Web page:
Something also unique at Rover is that we also have "office hours" that different platform teams hold on a regular basis. I also took advantage of a weekly introductory React class that Rover hosted over four weeks. It was great that they created this curriculum – not every company will do that.
What are some of your passions outside of the office?
Northrop: I love to climb. There's actually a Rover climbing community on Slack. I'm not nearly as intense as most people and I just go to Vertical World. Whenever I go there, I always run into someone from Rover! I also like going to tech meet-ups like PyLadies and PuPPY and I'm still fairly involved with Ada through tutoring folks currently going through the program. I also have a orange tabby cat named Vincent. I'm happy that Rover is giving cats their rightful space in the codebase and that "cat" soon will not be listed as a type of dog breed.
Below is an article originally written by Brianne Killinger at PowerToFly Partner Rover, and published on June 26, 2018. Go to Rover's page on PowerToFly to see their open positions and learn more.
Editor's Note: This is the first post in a series of interviews with our team of engineers at Rover. We'll introduce you to one of our Rover engineers, share their daily work and give you a sense of what it's like to work for Rover. If you're interested in an engineering career at Rover, check out our PowerToFly page.
Rachel's role as tech lead for developer tooling on the Rover engineering team includes long-term planning, prioritization, code reviews, and working with teams on new tools. With Rover's explosive growth, her new role was developed in late 2017 to devote more energy to dev tooling for quality assurance and productivity.
What do you do as a Rover engineer?
Tobin: Dev tooling covers anything a developer needs to get their job done and make their lives easier. This can be anything from updating code on the website, ensuring the code that is shipped is of a certain quality, and looking at what kind of automation we can introduce to make sure things like "oops, I forgot a semi-colon here" doesn't get out into production.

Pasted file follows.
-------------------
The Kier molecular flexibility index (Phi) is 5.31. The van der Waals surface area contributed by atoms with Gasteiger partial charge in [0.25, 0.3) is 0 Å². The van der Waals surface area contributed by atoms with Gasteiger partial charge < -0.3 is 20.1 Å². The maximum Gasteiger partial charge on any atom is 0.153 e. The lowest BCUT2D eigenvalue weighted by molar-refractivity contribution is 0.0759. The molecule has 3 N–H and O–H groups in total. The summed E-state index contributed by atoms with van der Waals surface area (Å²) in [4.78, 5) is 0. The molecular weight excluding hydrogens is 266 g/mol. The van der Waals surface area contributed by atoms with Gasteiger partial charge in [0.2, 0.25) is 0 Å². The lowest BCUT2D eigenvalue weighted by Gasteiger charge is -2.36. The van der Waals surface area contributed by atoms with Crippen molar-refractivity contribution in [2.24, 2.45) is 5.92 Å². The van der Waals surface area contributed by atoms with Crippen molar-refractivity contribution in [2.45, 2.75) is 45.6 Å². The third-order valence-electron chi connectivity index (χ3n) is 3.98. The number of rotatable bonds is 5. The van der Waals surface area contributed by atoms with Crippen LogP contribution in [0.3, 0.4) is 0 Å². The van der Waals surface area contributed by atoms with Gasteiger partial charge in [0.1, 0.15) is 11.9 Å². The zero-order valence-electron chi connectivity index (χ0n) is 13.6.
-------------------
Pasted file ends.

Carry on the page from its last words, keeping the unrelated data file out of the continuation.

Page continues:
What's your favorite thing about working at Rover?
Tobin: I love the energy! We're achieving cool things and everyone is growing so the environment is very motivating. Being able to affect decisions and be a part of that is exciting. What we're doing now is so different than when I started two years ago because of the increased scale and volume.
The culture here is to move fast. Why wait? We can get the code out and start collecting data on it right now instead of waiting a week and get hamstrung.
What's it really like working with dogs in the office?
Tobin: The dogs in the office make it cool. I grew up with dogs. I'm now more of a cat person, since I'm at a point in my life where I prefer lower maintenance pets. If I was to get a dog, I'd want a herding breed who have a huge amount of energy. In the meantime, I can come into the office and pet all the coworker dogs.
Tell me about your your typical day at Rover.
Rachel: Coffee. First thing in the morning, coffee. While I'm commuting, I'm catching up on Slack to see what happened overnight. Our infrastructure team gets here very early, so then my next priority is to check in with them. Then my team has a daily stand-up at 9:45am. There's about seven of us who cover dev productivity and performance and our team name is the "Ibizans," which is an uncommon breed of a hound dog. In fact, each of the nearly 10 engineering teams here has an uncommon dog name like Jindos, Ridgebacks, and Salukis.
After stand-up, I will start looking at code reviews on GitHub, which is a decent chunk of what I do. Other people have submitted code changes and I review them to make sure it's accomplishing what we want it to accomplish and the style is accurate. That will lead to conversations to clarify could we do this in a different way, what did you mean here, etc.